I don’t know that you want to read this today. It’s here because I finally wrote it down last night at 3 a.m. and I promised to share everything about this journey with you. Well, this is part of everything. If you want to click away, that’s fine. Here’s a great place to click that will make you feel good about all the good in the world, and even give you a chance to be a part of it. But for those of you who stay — I need to say this out loud.
I am not afraid of dying.
I am afraid of being stuck. Here, in this bed again, comfy though it may be, alone and tired. Helpless. My brain perfectly fine, at least after a stretch and some exercise (hello, twitter!), but my body deadened to the world, still, motionless. Unable to move substantially day after day after day.
Listening to my children play downstairs with someone else, I ache at every laugh.
Later, in the middle of the night, my thoughts wander to how things will change, when I get better (we’ll eat right! play outside every day! invite friends over!), and then, when, inevitably, I get worse again.
I wonder if maybe we will get a hospital bed downstairs, when the time comes, if we’ll put it midst the playroom, with its hulking rolling wheels crushing matchbox cars and trains and other things little boys make go ZOOM!
Zoom was Little Bear’s first word, or one of them at least, and I wish I could remember what the first one actually was. I was there, I know it, but I can’t seem to pull it out of my brain.
Today, though, today I remember. Today I was holding him gently after his bath, looking into his eyes and giving him a little tylenol to help relieve his teething (1 year molars — all at once!), and he said YUM.
Bear is a strong little baby. A little boy, really, from the moment he came out of my womb, sat up, and looked around at the doctor and nurses, me and WonderDaddy, as if to soak it all up before deciding whether to laugh or cry.
He is a very strong kid, pushing me away even as a newborn at the breast, and now when he twists in my arms and kicks my radiation burns, I am ashamed to say … it hurts.
Bear is being raised by his Mommy and Daddy and Grandmas and Grandpas and friends — and he is thriving.
But a small selfish part of me wants to still be his world. Like it was before. In the old days.
Before I got cancer.
My oldest child and I are joined at the heart. He doesn’t know life without me; I am his constant companion and best friend. He told me so, once, when he had just learned the concept, and it melted my heart completely.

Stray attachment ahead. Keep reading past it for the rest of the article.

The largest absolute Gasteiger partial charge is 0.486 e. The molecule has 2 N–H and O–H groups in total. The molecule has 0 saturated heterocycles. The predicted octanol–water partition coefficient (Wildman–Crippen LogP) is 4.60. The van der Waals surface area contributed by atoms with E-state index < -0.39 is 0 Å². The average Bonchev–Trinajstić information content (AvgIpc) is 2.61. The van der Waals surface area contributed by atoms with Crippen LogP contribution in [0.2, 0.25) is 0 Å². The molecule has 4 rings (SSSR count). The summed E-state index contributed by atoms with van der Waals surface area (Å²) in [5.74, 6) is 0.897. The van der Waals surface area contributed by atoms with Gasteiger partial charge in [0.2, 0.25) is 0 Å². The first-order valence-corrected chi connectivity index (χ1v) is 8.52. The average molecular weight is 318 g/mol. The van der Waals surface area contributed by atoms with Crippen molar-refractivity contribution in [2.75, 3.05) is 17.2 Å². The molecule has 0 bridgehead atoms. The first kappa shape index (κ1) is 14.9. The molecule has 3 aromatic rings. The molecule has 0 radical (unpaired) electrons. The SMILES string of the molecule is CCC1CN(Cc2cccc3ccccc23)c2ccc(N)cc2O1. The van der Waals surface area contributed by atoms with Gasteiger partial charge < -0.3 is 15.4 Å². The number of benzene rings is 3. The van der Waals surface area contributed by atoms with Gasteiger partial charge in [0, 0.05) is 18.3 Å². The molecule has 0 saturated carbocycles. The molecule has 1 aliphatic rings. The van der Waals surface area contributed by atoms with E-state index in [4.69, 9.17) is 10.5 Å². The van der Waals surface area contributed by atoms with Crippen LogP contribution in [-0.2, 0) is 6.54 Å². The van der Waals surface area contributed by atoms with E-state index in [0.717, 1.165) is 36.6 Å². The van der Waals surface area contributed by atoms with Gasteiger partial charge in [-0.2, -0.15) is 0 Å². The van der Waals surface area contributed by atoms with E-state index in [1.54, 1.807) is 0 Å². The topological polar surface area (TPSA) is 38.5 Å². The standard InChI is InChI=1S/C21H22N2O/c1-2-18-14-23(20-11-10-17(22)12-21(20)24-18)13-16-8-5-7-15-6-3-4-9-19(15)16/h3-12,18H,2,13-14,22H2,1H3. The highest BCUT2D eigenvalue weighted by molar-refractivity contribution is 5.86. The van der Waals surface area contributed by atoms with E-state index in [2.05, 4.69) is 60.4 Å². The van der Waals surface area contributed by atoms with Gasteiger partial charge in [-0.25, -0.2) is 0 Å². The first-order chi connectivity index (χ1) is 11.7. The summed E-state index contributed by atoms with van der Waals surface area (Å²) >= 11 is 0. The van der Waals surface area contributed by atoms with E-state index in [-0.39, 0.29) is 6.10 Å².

Now he is growing up. At 3 1/2, he has deemed himself too big for kisses and hugs, unless he is very, very sleepy. He “wipes ’em all off” with those words and a determined swipe of the back of his hand or tells me declaratively, “Me not like your kisses, but me still love yoooooooou!” which makes me love this independent, attached, bonded child all the more.
I still watch him sleep sometimes, whispering in his ear that I will always love him, that I will always keep him safe.
I stopped doing that for a while, worried that I was making promises that I won’t be able to keep, but I have consciously started again. No matter what, I will always be with him. I am confident of that now. I will get better, and I will protect them and laugh with them and help them and teach them and discipline them when absolutely necessary. I will. But then, if and when the day comes that I cannot be here with them any longer, I have a plan.
If I can no longer be with them here on Earth, I will be with these children in spirit. I have thought about this, prayed about this, reasoned about this, and am determined beyond all doubt to make it so. I have wrestled with a physicist’s conscience and a presbyterian’s heart, and come out the other side with a modicum of peace on this issue.
I am assured now that I will be their angel, tripping along in my wings if I get them, safeguarding their every step, and picking them up when they fall anyway. I cannot imagine ever letting go of such love, this baby-tickling, preschooler-teaching, both-ears-listening, all-encompassing mama love, and I will be with them always, in spirit if not always in body.
This body — it’s seen better days. The light of my child’s nightlight reveals scarring and bruising and broken bits where there were none just four years ago, when this nursery was new. My arms are scarred with holes from the chemotherapy injections, the veins closed, the hands dotted with dark spots where they were used as well. The muscles in my arm are twisted and scarred with nerve damage from the surgery and swollen with the lymph that no longer remembers where to go on its own. My breasts are now only a jagged line, port to starboard, and my belly a hollow reminder of the joys of carrying the boys there, long ago, before they were born.
Before they were born, I was a woman and a scientist and a friend, but not yet my whole self.
My heart grew and expanded beyond all measure, with the arrival of each of my loves. WonderDaddy first, then Widget, then Little Bear, all crowded now in bed with me, piled one around the other like a pile of sleeping puppies.
Only I cannot sleep.
I lie awake, not afraid of dying.
Afraid of being separated from this, my love.
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